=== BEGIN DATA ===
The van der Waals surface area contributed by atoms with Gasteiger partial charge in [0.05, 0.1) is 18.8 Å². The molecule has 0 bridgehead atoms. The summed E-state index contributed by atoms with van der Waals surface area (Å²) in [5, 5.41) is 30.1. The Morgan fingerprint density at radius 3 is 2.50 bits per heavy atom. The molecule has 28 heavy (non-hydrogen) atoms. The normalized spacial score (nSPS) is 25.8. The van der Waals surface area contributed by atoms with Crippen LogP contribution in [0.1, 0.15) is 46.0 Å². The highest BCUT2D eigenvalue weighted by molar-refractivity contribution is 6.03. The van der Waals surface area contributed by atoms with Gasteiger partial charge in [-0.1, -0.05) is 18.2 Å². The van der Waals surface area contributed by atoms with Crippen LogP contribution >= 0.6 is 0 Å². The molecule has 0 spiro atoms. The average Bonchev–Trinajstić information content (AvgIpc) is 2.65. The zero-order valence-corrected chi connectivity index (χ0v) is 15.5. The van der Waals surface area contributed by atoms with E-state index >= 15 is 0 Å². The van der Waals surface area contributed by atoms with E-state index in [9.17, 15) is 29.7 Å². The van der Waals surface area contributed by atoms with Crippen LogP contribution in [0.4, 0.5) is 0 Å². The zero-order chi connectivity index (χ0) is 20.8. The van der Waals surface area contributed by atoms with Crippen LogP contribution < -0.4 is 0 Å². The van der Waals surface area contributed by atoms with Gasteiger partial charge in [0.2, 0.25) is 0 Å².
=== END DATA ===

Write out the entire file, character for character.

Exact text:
The van der Waals surface area contributed by atoms with Gasteiger partial charge in [0.05, 0.1) is 18.8 Å². The molecule has 0 bridgehead atoms. The summed E-state index contributed by atoms with van der Waals surface area (Å²) in [5, 5.41) is 30.1. The Morgan fingerprint density at radius 3 is 2.50 bits per heavy atom. The molecule has 28 heavy (non-hydrogen) atoms. The normalized spacial score (nSPS) is 25.8. The van der Waals surface area contributed by atoms with Crippen LogP contribution in [0.1, 0.15) is 46.0 Å². The highest BCUT2D eigenvalue weighted by molar-refractivity contribution is 6.03. The van der Waals surface area contributed by atoms with Gasteiger partial charge in [-0.1, -0.05) is 18.2 Å². The van der Waals surface area contributed by atoms with Crippen LogP contribution >= 0.6 is 0 Å². The molecule has 0 spiro atoms. The average Bonchev–Trinajstić information content (AvgIpc) is 2.65. The zero-order valence-corrected chi connectivity index (χ0v) is 15.5. The van der Waals surface area contributed by atoms with E-state index >= 15 is 0 Å². The van der Waals surface area contributed by atoms with E-state index in [9.17, 15) is 29.7 Å². The van der Waals surface area contributed by atoms with Crippen LogP contribution in [0.4, 0.5) is 0 Å². The zero-order chi connectivity index (χ0) is 20.8. The van der Waals surface area contributed by atoms with Crippen LogP contribution < -0.4 is 0 Å². The van der Waals surface area contributed by atoms with Gasteiger partial charge in [0.2, 0.25) is 0 Å².